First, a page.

More Who Is a Jew


A month ago I blogged about the “who is a Jew” questionthat arose from the tragic attack on Gabrielle Giffords. My main point was this:

It behooves everyone in the Jewish community, Orthodox included, to regard Gabrielle Giffords as a Jew for all purposes except where halachic status matters. Many would say that the entire community benefits from having a staunch supporter of Israel in the US Congress, for example. When halachic status is important, it can be dealt with. A Jew to whom halachic status is important in a marriage partner, for example, can choose not to marry someone who does not measure up to his or her halachic standards, or the non-halachic Jew can convert according to those same standards. It would be a major advance if the idea took hold that the Jewish community consists of Jews who are halachic and who are not halachic and that issues of halachic status could be dealt with when they arise.

The Forward issue dated today has two related articles of interest. My former colleague Rabbi Sue Fendrick, in Beyond ‘Yes or No’ Jewishness,
seems to agree with me. She makes the interesting point that the State of Israel recognizes the advantages of distinguishing “Jewish for what purpose?” – the state’s eligibility rules for immigration and for ritual status are different. I loved her statement,

… we gain nothing by ignoring or failing to name the ways that an individual’s Jewishness “counts” – whether they live a Jewish life and identify as a Jew, come from a Jewish family or are “half-Jewish,” or are simply identified by other Jews as being “one of us.” … Simple yes/no definitions of Jewishness are inadequate to the task of naming reality. We need to make room for descriptions that tell us about Jewishness as it is, not obscure its realities and complexities.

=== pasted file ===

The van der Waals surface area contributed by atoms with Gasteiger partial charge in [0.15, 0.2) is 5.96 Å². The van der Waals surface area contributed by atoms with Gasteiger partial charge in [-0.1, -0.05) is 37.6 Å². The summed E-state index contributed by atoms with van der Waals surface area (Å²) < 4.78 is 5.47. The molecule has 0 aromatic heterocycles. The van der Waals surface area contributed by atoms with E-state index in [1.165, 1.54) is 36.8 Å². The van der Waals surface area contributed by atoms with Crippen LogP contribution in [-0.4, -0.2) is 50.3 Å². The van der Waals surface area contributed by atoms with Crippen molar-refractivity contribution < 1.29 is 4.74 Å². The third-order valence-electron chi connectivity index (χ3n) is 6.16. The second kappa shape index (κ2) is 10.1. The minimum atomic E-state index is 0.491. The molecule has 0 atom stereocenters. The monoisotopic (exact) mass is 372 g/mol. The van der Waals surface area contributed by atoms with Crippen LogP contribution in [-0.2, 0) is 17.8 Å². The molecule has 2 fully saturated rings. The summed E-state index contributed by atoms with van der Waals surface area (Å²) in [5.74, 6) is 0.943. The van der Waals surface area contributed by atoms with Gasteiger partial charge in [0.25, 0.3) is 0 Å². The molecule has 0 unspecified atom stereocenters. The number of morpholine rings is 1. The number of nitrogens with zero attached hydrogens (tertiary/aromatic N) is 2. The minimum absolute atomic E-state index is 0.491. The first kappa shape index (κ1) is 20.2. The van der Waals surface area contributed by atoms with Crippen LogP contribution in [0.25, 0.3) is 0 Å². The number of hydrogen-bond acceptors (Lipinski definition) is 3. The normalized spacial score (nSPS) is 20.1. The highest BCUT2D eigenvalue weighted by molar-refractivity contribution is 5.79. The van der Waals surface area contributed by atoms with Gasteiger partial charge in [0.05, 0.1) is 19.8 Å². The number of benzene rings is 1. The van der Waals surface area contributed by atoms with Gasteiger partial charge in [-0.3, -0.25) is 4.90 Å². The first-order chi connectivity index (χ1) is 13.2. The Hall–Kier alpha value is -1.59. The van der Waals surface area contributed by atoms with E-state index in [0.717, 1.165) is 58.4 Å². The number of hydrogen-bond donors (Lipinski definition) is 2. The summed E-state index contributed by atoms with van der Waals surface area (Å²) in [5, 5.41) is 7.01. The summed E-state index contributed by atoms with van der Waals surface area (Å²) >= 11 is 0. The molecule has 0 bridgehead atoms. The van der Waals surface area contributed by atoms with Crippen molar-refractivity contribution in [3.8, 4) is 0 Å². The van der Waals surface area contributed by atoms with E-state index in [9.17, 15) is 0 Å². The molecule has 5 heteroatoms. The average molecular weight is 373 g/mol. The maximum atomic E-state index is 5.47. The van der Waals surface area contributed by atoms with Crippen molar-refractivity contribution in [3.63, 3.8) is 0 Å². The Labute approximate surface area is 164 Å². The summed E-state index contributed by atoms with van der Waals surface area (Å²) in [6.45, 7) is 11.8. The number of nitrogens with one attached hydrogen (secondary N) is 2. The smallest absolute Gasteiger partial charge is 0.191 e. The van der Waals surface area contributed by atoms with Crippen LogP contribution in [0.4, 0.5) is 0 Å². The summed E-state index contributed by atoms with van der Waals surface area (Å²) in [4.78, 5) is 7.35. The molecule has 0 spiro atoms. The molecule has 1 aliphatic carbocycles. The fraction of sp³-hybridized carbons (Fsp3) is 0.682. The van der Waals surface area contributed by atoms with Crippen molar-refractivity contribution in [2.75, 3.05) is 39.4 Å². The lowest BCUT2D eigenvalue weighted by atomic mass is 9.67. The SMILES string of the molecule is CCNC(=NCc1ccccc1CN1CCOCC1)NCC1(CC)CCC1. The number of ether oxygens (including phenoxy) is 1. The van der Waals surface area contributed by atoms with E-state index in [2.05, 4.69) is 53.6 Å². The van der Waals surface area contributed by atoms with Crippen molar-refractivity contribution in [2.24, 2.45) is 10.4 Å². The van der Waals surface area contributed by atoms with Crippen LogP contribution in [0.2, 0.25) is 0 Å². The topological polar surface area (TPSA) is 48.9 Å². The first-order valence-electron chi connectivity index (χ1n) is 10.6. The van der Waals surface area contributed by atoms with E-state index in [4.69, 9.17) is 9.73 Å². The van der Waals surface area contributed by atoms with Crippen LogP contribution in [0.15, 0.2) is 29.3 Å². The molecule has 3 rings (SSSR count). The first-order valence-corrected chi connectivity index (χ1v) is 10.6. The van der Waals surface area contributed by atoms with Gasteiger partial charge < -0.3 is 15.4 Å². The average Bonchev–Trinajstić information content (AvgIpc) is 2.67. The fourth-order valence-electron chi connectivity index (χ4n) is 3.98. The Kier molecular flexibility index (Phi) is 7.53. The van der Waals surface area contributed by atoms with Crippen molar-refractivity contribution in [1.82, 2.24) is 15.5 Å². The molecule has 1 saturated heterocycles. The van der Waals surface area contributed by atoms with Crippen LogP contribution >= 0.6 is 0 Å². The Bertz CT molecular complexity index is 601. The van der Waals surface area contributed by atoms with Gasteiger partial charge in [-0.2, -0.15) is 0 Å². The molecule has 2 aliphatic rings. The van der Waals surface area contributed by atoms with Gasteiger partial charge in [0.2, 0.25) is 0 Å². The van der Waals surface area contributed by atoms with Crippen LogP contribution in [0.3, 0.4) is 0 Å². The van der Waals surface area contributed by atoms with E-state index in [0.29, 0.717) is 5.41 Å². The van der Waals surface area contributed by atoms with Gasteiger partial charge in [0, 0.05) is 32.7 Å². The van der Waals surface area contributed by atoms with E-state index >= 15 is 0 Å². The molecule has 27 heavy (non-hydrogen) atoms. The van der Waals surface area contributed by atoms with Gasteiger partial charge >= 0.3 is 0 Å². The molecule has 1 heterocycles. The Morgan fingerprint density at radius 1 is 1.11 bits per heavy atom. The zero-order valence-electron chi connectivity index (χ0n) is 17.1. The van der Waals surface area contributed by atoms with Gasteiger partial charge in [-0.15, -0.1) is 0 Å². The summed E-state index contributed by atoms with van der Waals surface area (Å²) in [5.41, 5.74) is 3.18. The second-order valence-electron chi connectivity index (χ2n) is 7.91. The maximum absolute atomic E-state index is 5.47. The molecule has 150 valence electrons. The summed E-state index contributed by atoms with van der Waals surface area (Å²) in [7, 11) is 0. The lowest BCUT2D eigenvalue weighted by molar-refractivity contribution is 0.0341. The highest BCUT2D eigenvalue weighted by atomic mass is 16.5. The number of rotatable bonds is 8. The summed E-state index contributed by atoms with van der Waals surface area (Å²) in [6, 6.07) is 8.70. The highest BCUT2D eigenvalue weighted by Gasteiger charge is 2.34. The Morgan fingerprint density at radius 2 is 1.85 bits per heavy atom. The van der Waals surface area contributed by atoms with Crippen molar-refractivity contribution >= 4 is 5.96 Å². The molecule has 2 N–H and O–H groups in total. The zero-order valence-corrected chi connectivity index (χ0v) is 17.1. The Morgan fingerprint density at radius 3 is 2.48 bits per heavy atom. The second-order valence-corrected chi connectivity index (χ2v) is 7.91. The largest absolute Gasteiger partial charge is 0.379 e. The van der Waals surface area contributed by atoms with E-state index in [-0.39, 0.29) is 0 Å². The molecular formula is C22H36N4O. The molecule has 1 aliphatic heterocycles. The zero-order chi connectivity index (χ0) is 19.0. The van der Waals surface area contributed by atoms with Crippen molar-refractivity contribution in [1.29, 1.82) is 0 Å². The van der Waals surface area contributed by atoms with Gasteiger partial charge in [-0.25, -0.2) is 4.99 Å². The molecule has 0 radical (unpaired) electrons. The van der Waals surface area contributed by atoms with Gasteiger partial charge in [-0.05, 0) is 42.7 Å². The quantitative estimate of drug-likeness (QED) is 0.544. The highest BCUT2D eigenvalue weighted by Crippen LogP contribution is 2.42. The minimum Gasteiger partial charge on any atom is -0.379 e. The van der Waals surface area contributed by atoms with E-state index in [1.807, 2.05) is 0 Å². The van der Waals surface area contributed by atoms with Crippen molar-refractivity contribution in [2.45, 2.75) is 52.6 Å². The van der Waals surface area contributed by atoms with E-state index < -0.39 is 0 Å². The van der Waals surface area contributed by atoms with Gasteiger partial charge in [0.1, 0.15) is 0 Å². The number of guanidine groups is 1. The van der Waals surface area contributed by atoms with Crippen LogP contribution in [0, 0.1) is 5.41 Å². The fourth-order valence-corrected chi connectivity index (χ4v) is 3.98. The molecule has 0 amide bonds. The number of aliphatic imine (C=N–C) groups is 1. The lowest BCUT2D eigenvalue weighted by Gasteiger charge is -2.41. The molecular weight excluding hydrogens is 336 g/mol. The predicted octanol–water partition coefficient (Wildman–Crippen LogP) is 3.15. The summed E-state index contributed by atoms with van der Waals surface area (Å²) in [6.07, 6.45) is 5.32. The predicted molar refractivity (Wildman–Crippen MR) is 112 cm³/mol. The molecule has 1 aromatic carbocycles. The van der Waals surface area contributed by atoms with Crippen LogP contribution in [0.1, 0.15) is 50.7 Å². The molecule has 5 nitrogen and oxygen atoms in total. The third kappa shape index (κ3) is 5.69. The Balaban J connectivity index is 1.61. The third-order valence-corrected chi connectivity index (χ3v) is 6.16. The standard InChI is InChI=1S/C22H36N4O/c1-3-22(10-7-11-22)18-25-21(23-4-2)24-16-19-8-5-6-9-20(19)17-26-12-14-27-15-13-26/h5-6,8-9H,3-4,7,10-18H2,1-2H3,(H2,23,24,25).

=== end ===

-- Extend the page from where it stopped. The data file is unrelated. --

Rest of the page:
Rabbi Andy Bachman, in Patrilineal Promise and Pitfalls, suggests that children raised as Jews who are not considered Jews outside of the Reform movement because their mothers are not Jewish should be taken to the mikveh for conversion by Reform rabbis by the age of Bar of Bat Mitzvah. The problem with that approach is that the Jews who don’t consider those children Jewish, wouldn’t recognize such a conversion if it were under Reform auspices. If Reform conversions were so recognized, I would be in favor of this kind of process, or even of incorporating conversion into a bris or baby naming ceremony. Sadly this is not in the cards.

About Ed Case

Ed Case is Founder of InterfaithFamily and works at IFF Headquarters in Newton, MA.

5 thoughts on “More Who Is a Jew”

  • Ms. Hale –

    Reform Rabbis shouldn’t have any discussion particularly with their patrilineal members in particular.  Acceptance of a Reform Congregation’s members within the wider Jewish community is the congregation’s problem.  It is a far more general problem for its membership than anything relating to patrilineal members.  Options for members who want wider acceptance ought to be explored within that general context.  There’s no reason to foist it upon one group in particular.

    I am a little baffled, because I thought that Reform’s position on this, given their stated and defended policies, ought to be obvious.  Two Reform Rabbi’s have independently described it to me in exactly the way I have represented – recognition of their members is a general problem, of which patrilineal members are just an instance.  It seems to me there’s no reason for any adjustment to this position.  The issue of “portability” is a more general problem Reform Rabbis and their congregants deal with all the time.

    My wife read Rabbi Bachman’s article.  Her point of view was that it was unclear whether Rabbi Bachman was advocating anything.  She felt it was even unclear what point, if any, Rabbi Bachman was intending to make.  She’s probably right – this is a discussion led astray by an article in need of an editor.